Jesus promises that a new kingdom is coming. It is so close that he says, “I will not drink again of the fruit of the vine until that day when I drink it new in the kingdom of God.” And to bring his disciples into this kingdom, God will change their hearts to know him and to love his law. He will forgive them for their sin, for their rebellion against his reign.

That is the beauty of the gospel. Jesus’ disciples have done nothing to deserve this awesome gift. He gives his very self on behalf of traitors and cowards—on behalf of you and me. We have wounded him and killed him, but he invites us to his table as his dearest friends.

Jesus possesses fearsome authority (Mark 4:35–41)

A couple of winters ago, I was taking my car around a corner when it slid on a patch of ice. In a stunned, this-can’t-be-happening moment, I felt my car careen toward another parked vehicle and strike it with a solid thud. Amazingly, no damage was done—our cars were both coated in ice, so not even the paint was scratched! Yet I was so rattled by the accident that I refused to drive my car for the rest of the day. Ever since, I have been far more cautious when turning a corner on an icy winter day.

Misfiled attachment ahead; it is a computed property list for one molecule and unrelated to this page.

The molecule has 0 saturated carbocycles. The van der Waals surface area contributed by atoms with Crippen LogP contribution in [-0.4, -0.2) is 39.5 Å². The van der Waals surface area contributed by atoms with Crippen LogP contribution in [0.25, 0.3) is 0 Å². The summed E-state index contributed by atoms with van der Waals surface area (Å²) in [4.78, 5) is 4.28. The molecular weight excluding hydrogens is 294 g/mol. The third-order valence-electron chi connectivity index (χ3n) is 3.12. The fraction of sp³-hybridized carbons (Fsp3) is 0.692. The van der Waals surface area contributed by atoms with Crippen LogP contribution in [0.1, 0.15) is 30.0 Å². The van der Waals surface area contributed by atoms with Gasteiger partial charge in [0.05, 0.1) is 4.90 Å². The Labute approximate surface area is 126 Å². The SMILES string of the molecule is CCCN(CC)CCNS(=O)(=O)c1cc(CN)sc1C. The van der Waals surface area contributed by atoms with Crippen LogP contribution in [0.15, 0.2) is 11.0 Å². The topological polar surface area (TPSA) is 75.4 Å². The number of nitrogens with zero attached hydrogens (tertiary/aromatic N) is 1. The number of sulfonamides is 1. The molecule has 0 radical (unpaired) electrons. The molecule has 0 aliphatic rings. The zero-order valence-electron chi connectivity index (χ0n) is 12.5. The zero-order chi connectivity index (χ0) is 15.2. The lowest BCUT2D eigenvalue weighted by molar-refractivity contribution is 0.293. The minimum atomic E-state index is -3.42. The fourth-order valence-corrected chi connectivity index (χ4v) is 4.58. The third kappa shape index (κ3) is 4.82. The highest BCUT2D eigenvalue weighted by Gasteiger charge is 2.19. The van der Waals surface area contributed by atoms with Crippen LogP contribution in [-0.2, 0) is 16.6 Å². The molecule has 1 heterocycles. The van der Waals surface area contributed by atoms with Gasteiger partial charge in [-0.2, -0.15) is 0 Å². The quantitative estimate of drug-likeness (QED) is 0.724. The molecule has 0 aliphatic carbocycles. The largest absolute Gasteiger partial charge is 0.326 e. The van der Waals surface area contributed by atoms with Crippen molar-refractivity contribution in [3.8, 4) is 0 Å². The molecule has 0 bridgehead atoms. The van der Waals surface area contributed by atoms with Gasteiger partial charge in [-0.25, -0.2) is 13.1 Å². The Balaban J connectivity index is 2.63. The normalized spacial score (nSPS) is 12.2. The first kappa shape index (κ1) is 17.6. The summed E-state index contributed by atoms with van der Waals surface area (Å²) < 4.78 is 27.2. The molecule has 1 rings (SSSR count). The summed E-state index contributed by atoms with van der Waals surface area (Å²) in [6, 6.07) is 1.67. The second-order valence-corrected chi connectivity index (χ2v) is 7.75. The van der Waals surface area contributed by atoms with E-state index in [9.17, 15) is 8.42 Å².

Have you ever experienced an event that rattled you so much that it altered the way you react to the situations you face in life? For the first time, Jesus’ disciples are about to experience that feeling when they realize that they have underestimated this Galilean rabbi.